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Validation of the nerve axon reflex for the assessment of small nerve fibre dysfunction
  1. A Caselli1,
  2. V Spallone1,
  3. G A Marfia2,
  4. C Battista1,
  5. C Pachatz2,
  6. A Veves3,
  7. L Uccioli1
  1. 1Department of Internal Medicine, University of Tor Vergata, Rome, Italy
  2. 2Department of Neurological Sciences, University of Tor Vergata
  3. 3Joslin-Beth Israel Deaconess Foot Center, Department of Surgery, Microcirculation Laboratory, Beth Israel-Deaconess Medical Center, Harvard Medical School, Boston, Massachusetts, USA
  1. Correspondence to:
 Dr Antonella Caselli
 Department of Internal Medicine, University of Tor Vergata, Viale Oxford, 81 00133 Rome, Italy; dracaselli{at}yahoo.it; antonella.caselli{at}uniroma2.it

Abstract

Objective: To validate nerve–axon reflex-related vasodilatation as an objective method to evaluate C-nociceptive fibre function by comparing it with the standard diagnostic criteria.

Methods: Neuropathy was evaluated in 41 patients with diabetes (26 men and 15 women) without peripheral vascular disease by assessing the Neuropathy Symptom Score, the Neuropathy Disability Score (NDS), the vibration perception threshold (VPT), the heat detection threshold (HDT), nerve conduction parameters and standard cardiovascular tests. The neurovascular response to 1% acetylcholine (Ach) iontophoresis was measured at the forearm and at both feet by laser flowmetry. An age-matched and sex-matched control group of 10 healthy people was also included.

Results: Significant correlations were observed between the neurovascular response at the foot and HDT (rs = −0.658; p<0.0001), NDS (rs = −0.665; p<0.0001), VPT (rs = −0.548; p = 0.0005), tibial nerve conduction velocity (rs = 0.631; p = 0.0002), sural nerve amplitude (rs = 0.581; p = 0.0002) and autonomic function tests. According to the NDS, in patients with diabetes who had mild, moderate or severe neuropathy, a significantly lower neurovascular response was seen at the foot than in patients without neuropathy and controls. A neurovascular response <50% was found to be highly sensitive (90%), with a good specificity (74%), in identifying patients with diabetic neuropathy.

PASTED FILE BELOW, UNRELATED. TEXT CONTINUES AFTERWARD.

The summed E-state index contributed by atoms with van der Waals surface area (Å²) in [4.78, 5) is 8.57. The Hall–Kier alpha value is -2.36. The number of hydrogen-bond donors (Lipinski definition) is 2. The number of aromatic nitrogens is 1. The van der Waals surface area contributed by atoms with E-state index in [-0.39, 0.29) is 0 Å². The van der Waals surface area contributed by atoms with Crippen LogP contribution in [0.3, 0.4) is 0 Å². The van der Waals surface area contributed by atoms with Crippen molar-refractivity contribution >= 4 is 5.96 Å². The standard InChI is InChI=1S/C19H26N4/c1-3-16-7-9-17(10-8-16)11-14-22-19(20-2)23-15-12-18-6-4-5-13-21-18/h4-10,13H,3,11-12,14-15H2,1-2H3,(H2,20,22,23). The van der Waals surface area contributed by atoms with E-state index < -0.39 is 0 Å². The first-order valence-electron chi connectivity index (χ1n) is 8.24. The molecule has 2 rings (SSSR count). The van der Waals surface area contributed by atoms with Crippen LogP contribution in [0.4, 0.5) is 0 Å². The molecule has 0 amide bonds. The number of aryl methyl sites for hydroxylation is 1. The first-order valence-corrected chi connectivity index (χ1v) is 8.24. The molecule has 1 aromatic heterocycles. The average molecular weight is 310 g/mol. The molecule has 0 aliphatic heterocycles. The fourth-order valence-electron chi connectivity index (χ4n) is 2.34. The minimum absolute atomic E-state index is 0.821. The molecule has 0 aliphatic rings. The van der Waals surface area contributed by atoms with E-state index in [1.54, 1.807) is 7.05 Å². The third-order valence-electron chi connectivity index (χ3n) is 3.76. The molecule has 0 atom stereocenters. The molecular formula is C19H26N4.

Conclusion: Small-fibre dysfunction can be diagnosed reliably with neurovascular response assessment. This response is already reduced in the early stages of peripheral neuropathy, supporting the hypothesis that small-fibre impairment is an early event in the natural history of diabetic neuropathy.

  • Ach, acetylcholine
  • AUC, area under the curve
  • HDT, heat detection threshold
  • NDS, Neuropathy Disability Score
  • QSART, Quantitative Sudomotor Axon Reflex Test
  • ROC, receiver-operating characteristic
  • SNP, sodium nitroprusside
  • VPT, vibration perception threshold

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Footnotes

  • Published Online First 19 April 2006

  • Competing interests: None.

  • Ethical approval: The necessary ethics committee approval was secured for the study. The study was approved by the local ethics committee of the Tor Vergata Hospital in Rome and each patient signed a written informed consent.

    Part of the study was presented at the 40th Annual Meeting of the European Association for the Study of Diabetes, Münich, 5–9 September 2004, and published as an abstract ( Diabetologia2004;(Suppl 1):) .

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